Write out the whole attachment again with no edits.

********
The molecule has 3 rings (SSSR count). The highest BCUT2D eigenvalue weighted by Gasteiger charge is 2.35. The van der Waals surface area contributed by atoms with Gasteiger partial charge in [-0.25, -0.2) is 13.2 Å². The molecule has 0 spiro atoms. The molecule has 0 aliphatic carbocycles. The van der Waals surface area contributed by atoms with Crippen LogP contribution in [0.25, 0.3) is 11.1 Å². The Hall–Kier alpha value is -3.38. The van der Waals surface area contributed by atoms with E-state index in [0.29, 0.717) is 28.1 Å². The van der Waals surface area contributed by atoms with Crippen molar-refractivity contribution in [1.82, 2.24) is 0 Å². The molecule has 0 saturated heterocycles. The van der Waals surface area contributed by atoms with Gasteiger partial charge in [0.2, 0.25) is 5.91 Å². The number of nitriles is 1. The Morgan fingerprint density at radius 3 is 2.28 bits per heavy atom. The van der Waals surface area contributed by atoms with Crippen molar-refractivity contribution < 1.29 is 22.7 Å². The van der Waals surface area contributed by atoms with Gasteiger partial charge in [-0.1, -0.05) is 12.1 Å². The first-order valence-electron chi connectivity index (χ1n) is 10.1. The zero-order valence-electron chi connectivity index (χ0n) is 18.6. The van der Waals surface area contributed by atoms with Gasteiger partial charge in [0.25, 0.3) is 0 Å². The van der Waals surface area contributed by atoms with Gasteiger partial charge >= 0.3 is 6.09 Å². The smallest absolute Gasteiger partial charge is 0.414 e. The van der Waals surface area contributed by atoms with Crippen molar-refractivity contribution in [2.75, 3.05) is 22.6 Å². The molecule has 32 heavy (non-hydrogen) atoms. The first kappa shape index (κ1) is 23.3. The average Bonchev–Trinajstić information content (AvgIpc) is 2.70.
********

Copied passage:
The molecule has 3 rings (SSSR count). The highest BCUT2D eigenvalue weighted by Gasteiger charge is 2.35. The van der Waals surface area contributed by atoms with Gasteiger partial charge in [-0.25, -0.2) is 13.2 Å². The molecule has 0 spiro atoms. The molecule has 0 aliphatic carbocycles. The van der Waals surface area contributed by atoms with Crippen LogP contribution in [0.25, 0.3) is 11.1 Å². The Hall–Kier alpha value is -3.38. The van der Waals surface area contributed by atoms with E-state index in [0.29, 0.717) is 28.1 Å². The van der Waals surface area contributed by atoms with Crippen molar-refractivity contribution in [1.82, 2.24) is 0 Å². The molecule has 0 saturated heterocycles. The van der Waals surface area contributed by atoms with Gasteiger partial charge in [0.2, 0.25) is 5.91 Å². The number of nitriles is 1. The Morgan fingerprint density at radius 3 is 2.28 bits per heavy atom. The van der Waals surface area contributed by atoms with Crippen molar-refractivity contribution < 1.29 is 22.7 Å². The van der Waals surface area contributed by atoms with Gasteiger partial charge in [-0.1, -0.05) is 12.1 Å². The first-order valence-electron chi connectivity index (χ1n) is 10.1. The zero-order valence-electron chi connectivity index (χ0n) is 18.6. The van der Waals surface area contributed by atoms with Gasteiger partial charge in [0.25, 0.3) is 0 Å². The van der Waals surface area contributed by atoms with Gasteiger partial charge >= 0.3 is 6.09 Å². The smallest absolute Gasteiger partial charge is 0.414 e. The van der Waals surface area contributed by atoms with Crippen molar-refractivity contribution in [2.75, 3.05) is 22.6 Å². The molecule has 32 heavy (non-hydrogen) atoms. The first kappa shape index (κ1) is 23.3. The average Bonchev–Trinajstić information content (AvgIpc) is 2.70.